Balsam on Countisbury


Himalayan Balsam was introduced into the UK in 1839, presumably as an ornamental garden plant brought back by a Victorian plant collector. Despite being related to the Busy Lizzie it’s habit is quite different. It’s highly invasive and tends to take over damp ground, river banks and wasteland.

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You can see the classic red stems and oval serrated leaves together with the light pink flowers make the plant quite an appeal to the avid collector. The seed pods are explosive, they can throw seeds over 20ft in all directions, and each plant has 800 seeds on average.
Balsam is shade tolerant, and has the tendency to shade out a lot of native plants, although the fireweed has given it a good run for its money on Countisbury and appears to be winning.

We were sometimes working in deep bracken on a steep slope, the balsam was still getting head and shoulders above even the tallest bracken.

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This made finding it quite tricky on the ground, however it’s quite easy to spot in small bracken and grass, volunteers Fi, Tom and I managed to pull 5 wheelie bins full today.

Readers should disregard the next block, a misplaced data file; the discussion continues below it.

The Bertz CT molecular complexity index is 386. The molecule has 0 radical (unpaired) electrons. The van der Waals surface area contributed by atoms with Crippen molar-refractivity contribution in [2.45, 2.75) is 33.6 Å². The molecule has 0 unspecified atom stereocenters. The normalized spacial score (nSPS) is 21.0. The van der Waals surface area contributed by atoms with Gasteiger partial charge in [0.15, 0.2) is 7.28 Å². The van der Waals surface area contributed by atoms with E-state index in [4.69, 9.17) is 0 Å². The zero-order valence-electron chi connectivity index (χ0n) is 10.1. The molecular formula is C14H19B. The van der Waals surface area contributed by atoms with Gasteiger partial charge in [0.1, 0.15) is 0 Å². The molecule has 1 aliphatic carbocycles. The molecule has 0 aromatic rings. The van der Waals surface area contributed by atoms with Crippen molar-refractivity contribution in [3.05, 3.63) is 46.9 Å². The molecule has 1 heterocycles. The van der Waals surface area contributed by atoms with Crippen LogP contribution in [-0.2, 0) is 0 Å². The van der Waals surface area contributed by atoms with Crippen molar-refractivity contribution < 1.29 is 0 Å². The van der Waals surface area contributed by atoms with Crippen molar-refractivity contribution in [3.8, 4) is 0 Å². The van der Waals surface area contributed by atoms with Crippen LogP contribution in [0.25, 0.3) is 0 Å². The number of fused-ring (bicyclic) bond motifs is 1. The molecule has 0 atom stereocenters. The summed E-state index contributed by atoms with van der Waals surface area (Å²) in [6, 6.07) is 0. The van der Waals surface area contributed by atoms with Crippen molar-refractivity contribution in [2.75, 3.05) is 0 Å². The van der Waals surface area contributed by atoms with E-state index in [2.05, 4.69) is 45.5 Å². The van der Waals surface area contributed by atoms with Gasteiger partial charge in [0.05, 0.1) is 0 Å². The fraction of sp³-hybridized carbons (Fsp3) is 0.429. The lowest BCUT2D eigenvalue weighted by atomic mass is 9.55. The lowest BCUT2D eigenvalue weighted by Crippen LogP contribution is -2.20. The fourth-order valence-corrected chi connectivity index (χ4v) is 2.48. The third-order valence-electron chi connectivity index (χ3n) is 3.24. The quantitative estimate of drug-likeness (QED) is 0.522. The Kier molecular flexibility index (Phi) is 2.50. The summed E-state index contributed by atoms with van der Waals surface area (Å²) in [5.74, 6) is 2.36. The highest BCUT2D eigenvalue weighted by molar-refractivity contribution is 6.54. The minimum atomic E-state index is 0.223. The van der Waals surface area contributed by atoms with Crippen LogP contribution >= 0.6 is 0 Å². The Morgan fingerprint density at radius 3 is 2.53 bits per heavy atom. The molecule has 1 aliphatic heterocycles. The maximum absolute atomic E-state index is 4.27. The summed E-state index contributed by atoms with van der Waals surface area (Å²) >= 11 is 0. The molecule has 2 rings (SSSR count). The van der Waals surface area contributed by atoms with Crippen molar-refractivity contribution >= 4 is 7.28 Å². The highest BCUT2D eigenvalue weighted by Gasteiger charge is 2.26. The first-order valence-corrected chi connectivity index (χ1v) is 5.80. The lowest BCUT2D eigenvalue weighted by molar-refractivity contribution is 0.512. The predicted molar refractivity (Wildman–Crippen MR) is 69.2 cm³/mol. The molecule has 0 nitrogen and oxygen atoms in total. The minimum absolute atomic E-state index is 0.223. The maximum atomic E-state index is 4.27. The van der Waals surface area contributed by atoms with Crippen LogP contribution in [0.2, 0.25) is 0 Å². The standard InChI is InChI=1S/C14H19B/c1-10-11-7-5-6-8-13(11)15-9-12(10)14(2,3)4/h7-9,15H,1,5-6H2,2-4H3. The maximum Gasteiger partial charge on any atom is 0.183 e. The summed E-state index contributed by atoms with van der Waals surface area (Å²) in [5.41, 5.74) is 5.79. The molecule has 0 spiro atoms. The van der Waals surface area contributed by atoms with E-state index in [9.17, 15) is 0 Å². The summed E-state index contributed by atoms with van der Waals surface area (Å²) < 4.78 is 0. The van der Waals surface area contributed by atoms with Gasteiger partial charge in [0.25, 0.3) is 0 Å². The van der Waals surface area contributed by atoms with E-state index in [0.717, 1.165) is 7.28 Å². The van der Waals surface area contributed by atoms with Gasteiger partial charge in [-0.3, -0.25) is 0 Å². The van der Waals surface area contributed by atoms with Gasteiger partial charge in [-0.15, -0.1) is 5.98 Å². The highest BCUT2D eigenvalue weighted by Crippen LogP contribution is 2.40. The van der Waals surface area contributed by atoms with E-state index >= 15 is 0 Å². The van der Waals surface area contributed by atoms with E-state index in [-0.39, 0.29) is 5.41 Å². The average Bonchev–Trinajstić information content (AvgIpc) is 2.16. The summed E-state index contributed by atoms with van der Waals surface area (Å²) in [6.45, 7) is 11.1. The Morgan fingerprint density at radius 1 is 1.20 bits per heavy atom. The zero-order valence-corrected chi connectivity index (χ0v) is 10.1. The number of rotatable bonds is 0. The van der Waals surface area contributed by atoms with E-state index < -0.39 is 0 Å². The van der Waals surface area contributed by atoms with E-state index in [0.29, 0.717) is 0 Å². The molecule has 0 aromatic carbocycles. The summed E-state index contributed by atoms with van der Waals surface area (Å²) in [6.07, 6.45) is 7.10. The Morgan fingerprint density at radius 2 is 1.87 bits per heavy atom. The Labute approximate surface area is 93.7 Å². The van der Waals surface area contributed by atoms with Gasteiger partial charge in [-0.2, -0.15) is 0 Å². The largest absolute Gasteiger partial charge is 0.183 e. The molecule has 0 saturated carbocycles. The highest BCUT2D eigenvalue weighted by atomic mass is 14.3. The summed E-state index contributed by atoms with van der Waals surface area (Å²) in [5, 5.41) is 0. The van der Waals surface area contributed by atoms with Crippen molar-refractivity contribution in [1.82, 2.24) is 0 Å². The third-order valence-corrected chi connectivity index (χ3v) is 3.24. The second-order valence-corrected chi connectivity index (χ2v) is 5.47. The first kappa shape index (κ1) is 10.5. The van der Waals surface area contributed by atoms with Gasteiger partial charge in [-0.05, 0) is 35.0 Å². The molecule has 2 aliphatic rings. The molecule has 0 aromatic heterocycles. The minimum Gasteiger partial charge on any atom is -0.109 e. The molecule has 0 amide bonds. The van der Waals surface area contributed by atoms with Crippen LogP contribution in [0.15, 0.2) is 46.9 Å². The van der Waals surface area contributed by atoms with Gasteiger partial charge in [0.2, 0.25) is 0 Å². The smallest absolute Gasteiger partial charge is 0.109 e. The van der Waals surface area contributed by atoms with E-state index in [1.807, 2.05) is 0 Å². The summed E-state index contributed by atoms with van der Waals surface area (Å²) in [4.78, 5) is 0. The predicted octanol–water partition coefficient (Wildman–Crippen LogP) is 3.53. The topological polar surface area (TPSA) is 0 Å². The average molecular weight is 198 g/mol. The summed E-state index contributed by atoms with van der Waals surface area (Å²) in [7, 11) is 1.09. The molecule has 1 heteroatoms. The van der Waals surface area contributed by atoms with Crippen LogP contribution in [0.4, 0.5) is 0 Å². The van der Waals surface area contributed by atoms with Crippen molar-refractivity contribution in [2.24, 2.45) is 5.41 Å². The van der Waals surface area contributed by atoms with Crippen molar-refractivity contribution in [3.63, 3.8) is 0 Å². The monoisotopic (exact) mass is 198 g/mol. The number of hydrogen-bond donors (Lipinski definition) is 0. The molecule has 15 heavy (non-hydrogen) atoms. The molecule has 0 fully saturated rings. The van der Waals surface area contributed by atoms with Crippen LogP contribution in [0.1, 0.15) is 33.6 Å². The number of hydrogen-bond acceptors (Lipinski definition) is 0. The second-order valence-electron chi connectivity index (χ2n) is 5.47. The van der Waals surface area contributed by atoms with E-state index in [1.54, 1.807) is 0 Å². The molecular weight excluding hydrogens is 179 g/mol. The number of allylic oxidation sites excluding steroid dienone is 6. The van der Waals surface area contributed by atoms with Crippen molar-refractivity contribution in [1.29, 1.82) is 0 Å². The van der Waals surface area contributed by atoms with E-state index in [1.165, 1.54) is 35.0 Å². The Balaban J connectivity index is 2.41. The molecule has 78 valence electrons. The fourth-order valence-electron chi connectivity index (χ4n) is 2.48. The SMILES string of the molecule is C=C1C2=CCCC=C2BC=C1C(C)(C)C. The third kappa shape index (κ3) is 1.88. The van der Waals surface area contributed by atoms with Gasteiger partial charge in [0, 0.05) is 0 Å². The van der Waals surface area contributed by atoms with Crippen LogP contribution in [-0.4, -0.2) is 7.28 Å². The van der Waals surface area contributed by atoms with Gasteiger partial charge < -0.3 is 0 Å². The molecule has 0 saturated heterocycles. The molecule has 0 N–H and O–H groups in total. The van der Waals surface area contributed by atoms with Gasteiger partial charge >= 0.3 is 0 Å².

Here they are hard at work next to the SWCP..

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It’s also a cracking year for all types of fruit and berries, fill your boots while you can, we had to eat through handfuls of blackberries to get to the Balsam!

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Marcus

5 responses to “Balsam on Countisbury

  1. Good job, guys! Wish I was there to help.

  2. There was a lot of this plant growing around Whistlandpound reservoir a few years ago and I’d hazard a guess there still is. On the plus side bees and other flying insects seem to like it and en masse it is very beautiful. Lets hope careful management finds a successful way for all.

  3. It just needs eradicating as it is not a native species!

  4. Thankyou for the ID. I have noticed this plant taking over Braunton and the Tarka Trail in the last few years but didn’t know what it was. It has a cloying fragrance which I find oppressive.

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